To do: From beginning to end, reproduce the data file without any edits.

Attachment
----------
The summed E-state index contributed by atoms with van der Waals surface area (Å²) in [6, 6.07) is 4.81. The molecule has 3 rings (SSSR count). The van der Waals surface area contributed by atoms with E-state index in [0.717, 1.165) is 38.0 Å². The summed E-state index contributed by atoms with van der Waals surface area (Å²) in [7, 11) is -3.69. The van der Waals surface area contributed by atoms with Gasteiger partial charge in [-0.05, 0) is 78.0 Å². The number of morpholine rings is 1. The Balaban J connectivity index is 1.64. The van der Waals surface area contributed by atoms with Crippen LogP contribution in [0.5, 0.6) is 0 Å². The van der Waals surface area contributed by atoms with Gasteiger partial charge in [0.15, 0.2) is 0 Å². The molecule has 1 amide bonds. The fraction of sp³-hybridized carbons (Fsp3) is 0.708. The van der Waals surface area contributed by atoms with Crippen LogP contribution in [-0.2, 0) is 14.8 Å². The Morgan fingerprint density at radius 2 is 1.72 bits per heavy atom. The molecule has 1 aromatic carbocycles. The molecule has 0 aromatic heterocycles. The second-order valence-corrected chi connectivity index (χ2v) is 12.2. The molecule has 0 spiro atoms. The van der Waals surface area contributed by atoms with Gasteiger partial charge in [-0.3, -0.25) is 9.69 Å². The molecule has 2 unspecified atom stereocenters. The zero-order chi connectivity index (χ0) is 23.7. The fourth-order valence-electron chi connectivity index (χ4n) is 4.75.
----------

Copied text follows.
The summed E-state index contributed by atoms with van der Waals surface area (Å²) in [6, 6.07) is 4.81. The molecule has 3 rings (SSSR count). The van der Waals surface area contributed by atoms with E-state index in [0.717, 1.165) is 38.0 Å². The summed E-state index contributed by atoms with van der Waals surface area (Å²) in [7, 11) is -3.69. The van der Waals surface area contributed by atoms with Gasteiger partial charge in [-0.05, 0) is 78.0 Å². The number of morpholine rings is 1. The Balaban J connectivity index is 1.64. The van der Waals surface area contributed by atoms with Crippen LogP contribution in [0.5, 0.6) is 0 Å². The van der Waals surface area contributed by atoms with Gasteiger partial charge in [0.15, 0.2) is 0 Å². The molecule has 1 amide bonds. The fraction of sp³-hybridized carbons (Fsp3) is 0.708. The van der Waals surface area contributed by atoms with Crippen LogP contribution in [-0.2, 0) is 14.8 Å². The Morgan fingerprint density at radius 2 is 1.72 bits per heavy atom. The molecule has 1 aromatic carbocycles. The molecule has 0 aromatic heterocycles. The second-order valence-corrected chi connectivity index (χ2v) is 12.2. The molecule has 0 spiro atoms. The van der Waals surface area contributed by atoms with Gasteiger partial charge in [-0.3, -0.25) is 9.69 Å². The molecule has 2 unspecified atom stereocenters. The zero-order chi connectivity index (χ0) is 23.7. The fourth-order valence-electron chi connectivity index (χ4n) is 4.75.